Several news sources report that Gumri mayor Vardan Ghukasyan’s son – Spartak Ghukasyan, has handed himself to authorities late last week. Spartak Ghukasyan had gone into hiding after apparently initiating a high profile shootout in the city center back in May. The incident, which involved the son of a Bargavach Hayastan (Prosperous Armenia) party member and injured several civilian bystanders, rocked the city and made headline news in the country. In what is to be considered an exceptional case, the authorities were compelled to display force by commissioning special police units into the city.
Aravot cites unnamed sources suggesting that Vardan Ghukasyan had received an ultimatum on surrendering his son, from the president, otherwise risking loosing his post. The daily further suggests that pressure was also applied by the prime minister. The fact that Spartak Ghukasyan handed himself over to authorities appears to confirm this information.
There are so many “pop-stars” in Armenia, that it is becoming hard to find ordinary people in this country – after all, we are only 3 million!
While it all started with Artur Grigoryan’s Theatre of Song, it was ALM and Shant TV who spoiled Armenian music landscape once and for all. Yesterday I spent 5-6 minutes watching some kind of new music star show on Shant TV, and then another one on Armenia TV, only to turn to ALM and find Tigran Karapetovich complaining, that Shant has taken away all his stars: diamonds, jewels, etc. The problem, as I see it, is not that we have too many stars and star shows, the problem is – we don’t have even a single pop-star!!! All this fighting for “stars”, calling names to each other, etc is just ridiculous. We don’t have anyone we can speak of as our home-bread Armenian music star, which the world would recognize.
This news item I saw today on A1plus, in which Nune Yesayan and Shushan Petrosyan are complaining about the new singers who hinder former stars, was the end of it. I can’t bear and will just shout: “SHUT UP YOU ALL”! What is it you are fighting for? This miserable media market, which can’t sustain even a single star? Or are you complaining, because the new kids have taken your place near the table of the ruling political force – when they go on their pre-election campaign? This is just ridiculous…
Reactions are coming in on the presidential vote conducted in Nagorno Karabakh last week. Obvious positive responses coming from Armenia, with the president, prime minister and parliament speaker congratulating Bako Sahakyan with victory.
Also in a predictable move international organizations and western states, particularly NATO, the EU and the US were quick to criticize the elections. Rudolf Perina, United States charge d’affairs in Armenia stated that the US, as any other country, does not recognize the NKR and subsequently the elections held there.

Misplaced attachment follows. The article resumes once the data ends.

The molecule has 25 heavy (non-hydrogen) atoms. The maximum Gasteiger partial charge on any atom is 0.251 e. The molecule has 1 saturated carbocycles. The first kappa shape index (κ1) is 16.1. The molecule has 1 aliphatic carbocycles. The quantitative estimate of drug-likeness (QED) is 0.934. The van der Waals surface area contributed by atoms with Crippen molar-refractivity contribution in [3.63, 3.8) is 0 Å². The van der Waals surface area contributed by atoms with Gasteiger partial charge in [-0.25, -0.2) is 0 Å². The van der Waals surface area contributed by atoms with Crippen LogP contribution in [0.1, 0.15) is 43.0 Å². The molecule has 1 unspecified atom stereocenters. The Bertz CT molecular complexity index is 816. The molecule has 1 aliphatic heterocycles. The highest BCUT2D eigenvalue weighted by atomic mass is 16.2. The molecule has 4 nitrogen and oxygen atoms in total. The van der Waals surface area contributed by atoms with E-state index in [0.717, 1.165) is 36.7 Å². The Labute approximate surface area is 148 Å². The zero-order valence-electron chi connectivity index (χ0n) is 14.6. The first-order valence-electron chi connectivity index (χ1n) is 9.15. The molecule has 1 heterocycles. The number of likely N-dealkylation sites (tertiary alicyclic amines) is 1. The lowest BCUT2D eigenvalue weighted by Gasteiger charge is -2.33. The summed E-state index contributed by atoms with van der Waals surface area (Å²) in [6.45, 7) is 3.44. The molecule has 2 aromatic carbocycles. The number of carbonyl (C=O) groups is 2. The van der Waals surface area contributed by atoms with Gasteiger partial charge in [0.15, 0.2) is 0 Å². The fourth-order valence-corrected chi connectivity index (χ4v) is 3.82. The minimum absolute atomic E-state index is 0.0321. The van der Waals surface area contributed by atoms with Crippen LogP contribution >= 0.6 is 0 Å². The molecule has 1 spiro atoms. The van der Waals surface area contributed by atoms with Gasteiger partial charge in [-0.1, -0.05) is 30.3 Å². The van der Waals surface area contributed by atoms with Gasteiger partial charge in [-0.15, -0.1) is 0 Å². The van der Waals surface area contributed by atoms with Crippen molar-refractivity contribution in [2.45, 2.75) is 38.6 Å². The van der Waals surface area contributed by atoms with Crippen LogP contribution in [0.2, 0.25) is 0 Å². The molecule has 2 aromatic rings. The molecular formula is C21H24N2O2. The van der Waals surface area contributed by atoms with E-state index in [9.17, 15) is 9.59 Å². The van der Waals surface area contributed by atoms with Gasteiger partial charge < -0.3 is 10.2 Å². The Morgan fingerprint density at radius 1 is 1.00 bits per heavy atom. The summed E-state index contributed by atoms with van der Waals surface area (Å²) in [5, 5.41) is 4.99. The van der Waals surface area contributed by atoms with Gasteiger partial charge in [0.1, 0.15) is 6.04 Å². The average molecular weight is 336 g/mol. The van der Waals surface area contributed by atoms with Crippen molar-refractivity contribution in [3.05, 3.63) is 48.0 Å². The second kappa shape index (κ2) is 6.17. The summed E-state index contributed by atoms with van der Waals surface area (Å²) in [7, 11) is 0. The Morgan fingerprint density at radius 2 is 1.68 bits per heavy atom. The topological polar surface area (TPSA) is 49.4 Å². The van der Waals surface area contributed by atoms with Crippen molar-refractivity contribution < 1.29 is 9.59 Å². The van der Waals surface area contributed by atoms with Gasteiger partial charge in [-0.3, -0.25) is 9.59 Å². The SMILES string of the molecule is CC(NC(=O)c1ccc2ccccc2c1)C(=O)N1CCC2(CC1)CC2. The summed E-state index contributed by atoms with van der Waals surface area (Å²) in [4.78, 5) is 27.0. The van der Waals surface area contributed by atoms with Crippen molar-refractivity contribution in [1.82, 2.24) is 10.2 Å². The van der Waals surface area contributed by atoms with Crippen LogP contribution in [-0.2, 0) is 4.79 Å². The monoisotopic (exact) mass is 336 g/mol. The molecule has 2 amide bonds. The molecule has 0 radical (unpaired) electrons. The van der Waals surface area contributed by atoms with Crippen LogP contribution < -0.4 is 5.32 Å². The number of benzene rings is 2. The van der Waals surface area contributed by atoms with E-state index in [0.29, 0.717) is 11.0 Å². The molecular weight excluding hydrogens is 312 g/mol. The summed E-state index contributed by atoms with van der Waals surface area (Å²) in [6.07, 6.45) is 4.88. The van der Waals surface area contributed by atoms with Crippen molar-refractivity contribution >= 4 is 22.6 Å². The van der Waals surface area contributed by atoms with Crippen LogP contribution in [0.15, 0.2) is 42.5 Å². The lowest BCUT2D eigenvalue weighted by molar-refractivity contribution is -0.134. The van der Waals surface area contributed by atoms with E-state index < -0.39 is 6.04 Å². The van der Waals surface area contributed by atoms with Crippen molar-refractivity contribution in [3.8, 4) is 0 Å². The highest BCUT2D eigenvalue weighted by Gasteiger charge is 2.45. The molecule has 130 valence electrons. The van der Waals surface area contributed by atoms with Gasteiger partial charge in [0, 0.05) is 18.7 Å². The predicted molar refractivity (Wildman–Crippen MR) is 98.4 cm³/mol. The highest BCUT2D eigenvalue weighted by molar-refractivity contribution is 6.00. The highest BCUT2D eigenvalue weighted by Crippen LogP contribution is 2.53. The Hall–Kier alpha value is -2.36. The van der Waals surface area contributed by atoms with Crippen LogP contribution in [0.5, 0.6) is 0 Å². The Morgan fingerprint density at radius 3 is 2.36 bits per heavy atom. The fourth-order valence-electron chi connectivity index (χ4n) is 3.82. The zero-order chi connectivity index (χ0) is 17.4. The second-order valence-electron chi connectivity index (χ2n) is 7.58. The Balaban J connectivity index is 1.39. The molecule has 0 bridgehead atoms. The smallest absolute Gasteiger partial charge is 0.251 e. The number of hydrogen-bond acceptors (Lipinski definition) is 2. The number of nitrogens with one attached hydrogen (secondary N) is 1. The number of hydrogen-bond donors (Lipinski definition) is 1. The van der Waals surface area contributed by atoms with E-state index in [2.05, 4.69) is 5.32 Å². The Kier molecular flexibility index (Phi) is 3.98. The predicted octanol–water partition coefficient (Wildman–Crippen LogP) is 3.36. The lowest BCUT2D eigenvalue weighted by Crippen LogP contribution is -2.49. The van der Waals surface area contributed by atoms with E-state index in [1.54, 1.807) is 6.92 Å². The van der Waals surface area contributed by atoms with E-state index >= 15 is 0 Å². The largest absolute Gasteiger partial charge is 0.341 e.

A Russian newspaper “Vremya Novostey” (News Time) expressed an opinion, that Mr. Sahakyan will be a good partner for Serge Sargsyan, apparently accentuating widely held expectations that Mr. Sargsyan will succeed Robert Kocharyan in 2008.
With regard to reactions coming from Nagorno Karabakh, Masis Mayilyan, Mr. Sahakyan’s main contender in the vote, congratulated the president elect and said, that Mr. Sahakyan has been rightfully elected, despite some falsifications in the voting process. It is highly unlikely that the results of the vote will be in any serious way challenged from inside the NKR. With official monitoring missions limited mostly to former CIS countries it is yet unclear if a more independent assessment of the elections will become available in the future.
The jumpy Caucasian Tiger – i.e. Armenia’s economy grew by 11,2% in January-June of 2007, according to Banks.am, and it looks as if life has gone for good to better, with average monthly salary increasing by 20.5% as compared to the same period of 2006, thus making 71344 drams.
Somehow all these growth figures make me remember the Soviet times with impressive growth figures being reported each year, while people could hardly find anything in the shops. Today, one can find everything in the newly built shiny shops, but how much of that is affordable? In a recent post over quality of life, I’ve spoken about how figures and reality don’t add up. Is it all thanks to the National Statistical Service of Armenia? I wouldn’t be surprised to find out, that the guys there have no clue about statistics – you would hardly expect a brilliant scientist working there on the average salary of 52491 drams as they have gladly reported, noting that it represents a 22.1% rise for organizations feeding from the state budget.
Another way I can explain the degrading quality of life despite growth figures in the economy is the foreign trade turnover of Armenia:
[Banks.am, Mediamax, July 20, 2007] The foreign trade turnover of Armenia in January-June of 2007 totaled 674.7bln drams or $1892.0mln, having increased by 36,5% as compared to the same period of 2006.
As the press service of the National Statistical Service of Armenia told Mediamax today, the export volume during the accounting period made 187.7bln drams or $527.0mln, and the import volume totaled 487.0bln drams or $1365.0mln.
The deficit of the foreign trade balance in January-June of 2007 stood at 299.3bln drams or $838mln.
With the tendency of Armenian Dram’s exchange rate growth vs all major currencies of the world it seems like we will soon stop selling anything abroad. On the experience of my own household, I wouldn’t expect to live better, if I’m buying everything I need to survive, and not bringing any money home. Is there any economist over there to help me change my mind?